More Rio

I went out in Lapa again last night. Went to a bunch of places, the first of which was a samba club meets pool hall. When going out in Rio, after you pass the metal detector and the pat down, you’re given a card that looks quite a bit like a turnpike ticket. If you lose this ticket while you are still inside, you might as well have locked your keys in your apartment because it’s going to be a shitstorm and to get out you’re going to have to pay the lost ticket fee, which could be up to 100 Reals. When ordering food or drinks, you present your ticket to your server, and they mark off what you’ve ordered. To leave, you get in the long cashier line and they figure your cover (if there is one) depending upon the entry time on the ticket, as well as the rest of the bill. You have to show your receipt at the door to be allowed out. Needless to say, when in Rio, you keep track of your shit- after all, this is not Williamsburg.

Later in the evening I found myself in a conversation with a Brazilian man, who must have been no less than 70 years old, concerning old New Order vs. new New Order. This is a conversation that in Chicago would no doubt make me throw up in my mouth a little, as it would most certainly be a recital of some pitchfork tainted nonsense. However in Brazil, it’s quite the opposite. This was just an old guy in Brazil that likes to sit in front of his little restaurant and drink his beer and listen to music from Manchester.

Just as I was beginning to think to myself that the crime problem here is blown out of proportion, we were told this morning by the guy at the hostel that a hostel down in Lapa was stormed by a group of guys with machine guns and handcuffs and robbed of all their electronics and money last night. As I sit on the hillside patio overlooking Lapa and downtown Rio, there are quite a bit of firecrackers going off, some much more powerful than others. One can only wonder how many of these aren’t actually firecrackers.

This is my street in Santa Tereza. The bonde (the cable car that runs up the hill to Santa Tereza from Centro) runs directly in front of the place.

This is the view of Centro from my walk up the hill.

I walk down this hill to a big staircase, which cuts off the switchback in the road and cut directly to the street that takes you into Lapa. The last block, which I refer to as the gauntlet, after the staircase is the sketchiest part of my commute to the bus. At night it would be quite naive to walk up the hill alone, especially considering that a cab would cost no more than three dollars.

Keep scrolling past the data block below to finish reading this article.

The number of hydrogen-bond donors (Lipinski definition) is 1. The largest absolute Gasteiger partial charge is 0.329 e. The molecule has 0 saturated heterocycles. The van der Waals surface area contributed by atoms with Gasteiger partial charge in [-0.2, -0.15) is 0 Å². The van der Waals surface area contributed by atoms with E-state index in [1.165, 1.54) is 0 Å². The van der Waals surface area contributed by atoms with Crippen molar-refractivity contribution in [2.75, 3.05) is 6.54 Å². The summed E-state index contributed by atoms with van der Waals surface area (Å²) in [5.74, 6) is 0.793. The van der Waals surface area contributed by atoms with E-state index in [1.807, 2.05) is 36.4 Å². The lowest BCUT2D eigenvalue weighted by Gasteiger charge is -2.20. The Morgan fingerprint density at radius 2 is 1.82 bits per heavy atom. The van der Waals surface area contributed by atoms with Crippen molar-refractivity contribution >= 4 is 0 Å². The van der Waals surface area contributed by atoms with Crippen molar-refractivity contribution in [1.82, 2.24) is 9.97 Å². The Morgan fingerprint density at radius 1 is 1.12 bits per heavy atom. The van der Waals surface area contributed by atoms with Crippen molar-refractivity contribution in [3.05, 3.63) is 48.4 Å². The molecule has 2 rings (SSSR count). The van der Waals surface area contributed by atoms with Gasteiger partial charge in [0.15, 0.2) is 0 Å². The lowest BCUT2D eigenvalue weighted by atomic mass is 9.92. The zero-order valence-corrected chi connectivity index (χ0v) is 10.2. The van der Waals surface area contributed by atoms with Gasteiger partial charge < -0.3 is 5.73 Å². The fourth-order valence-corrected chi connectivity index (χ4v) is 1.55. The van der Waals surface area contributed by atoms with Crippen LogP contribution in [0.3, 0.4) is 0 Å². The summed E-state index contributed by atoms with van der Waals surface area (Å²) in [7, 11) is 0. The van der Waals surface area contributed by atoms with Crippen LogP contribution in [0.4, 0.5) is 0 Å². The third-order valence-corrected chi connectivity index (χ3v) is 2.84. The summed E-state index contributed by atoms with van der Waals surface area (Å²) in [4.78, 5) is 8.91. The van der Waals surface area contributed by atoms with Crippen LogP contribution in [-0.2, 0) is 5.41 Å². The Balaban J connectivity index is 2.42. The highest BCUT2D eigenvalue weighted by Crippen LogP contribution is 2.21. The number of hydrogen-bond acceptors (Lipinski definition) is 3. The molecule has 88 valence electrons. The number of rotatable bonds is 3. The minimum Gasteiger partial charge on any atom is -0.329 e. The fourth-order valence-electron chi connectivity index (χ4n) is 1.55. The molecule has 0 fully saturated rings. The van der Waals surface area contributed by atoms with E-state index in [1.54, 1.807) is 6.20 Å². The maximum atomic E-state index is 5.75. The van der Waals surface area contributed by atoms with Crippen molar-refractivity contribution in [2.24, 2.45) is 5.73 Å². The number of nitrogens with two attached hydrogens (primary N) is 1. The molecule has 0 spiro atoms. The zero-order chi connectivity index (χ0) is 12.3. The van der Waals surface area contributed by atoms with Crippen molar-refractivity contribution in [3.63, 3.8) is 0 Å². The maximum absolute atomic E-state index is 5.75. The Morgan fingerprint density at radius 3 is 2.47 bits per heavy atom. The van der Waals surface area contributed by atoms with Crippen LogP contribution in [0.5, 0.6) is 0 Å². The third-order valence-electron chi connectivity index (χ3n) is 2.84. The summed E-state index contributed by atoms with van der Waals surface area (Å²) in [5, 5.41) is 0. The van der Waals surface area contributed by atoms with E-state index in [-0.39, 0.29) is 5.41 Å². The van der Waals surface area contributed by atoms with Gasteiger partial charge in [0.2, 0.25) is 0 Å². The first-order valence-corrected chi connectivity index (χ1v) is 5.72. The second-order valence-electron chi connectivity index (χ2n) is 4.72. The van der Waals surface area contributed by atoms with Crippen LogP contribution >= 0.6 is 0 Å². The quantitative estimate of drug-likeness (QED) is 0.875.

I went to the top of Corcovado today, which is the big mountain with the Christ statue. Getting there involves a 30 minute tram ride through the rainforest in Tijuca National Park. It’s actual rainforest, with monkeys and canopy and all that. A group of samba kids jumped on the tram half way up and played music for the rest of the ride. The view from the top is absurd, there is nothing more that can be said.

Looking south at the lagoon and Ipanema/Leblon.

The cluster of buildings to the left is centro. I’m staying on the far side of the hill that separates the two clusters of buildings.

I officially have an address in Buenos Aires for March. I’ll be living in a 10th floor studio a two blocks from the Oblesico on Corrientes Avenue. Still not sure where I’m headed on Saturday when I no longer have a bed here. The guy who runs it mentioned the possibility of sleeping on the couch in the living room, so I suppose if I want to stick around Rio a bit longer I could. Regardless, there is a lot more to see in the south of Brazil and I have to be in BA by March 5th.

Time for food and then off to Lapa.

This entry was written by brett, posted on February 19, 2009 at 4:42 pm, filed under Travel. Bookmark the permalink. Follow any comments here with the RSS feed for this post.


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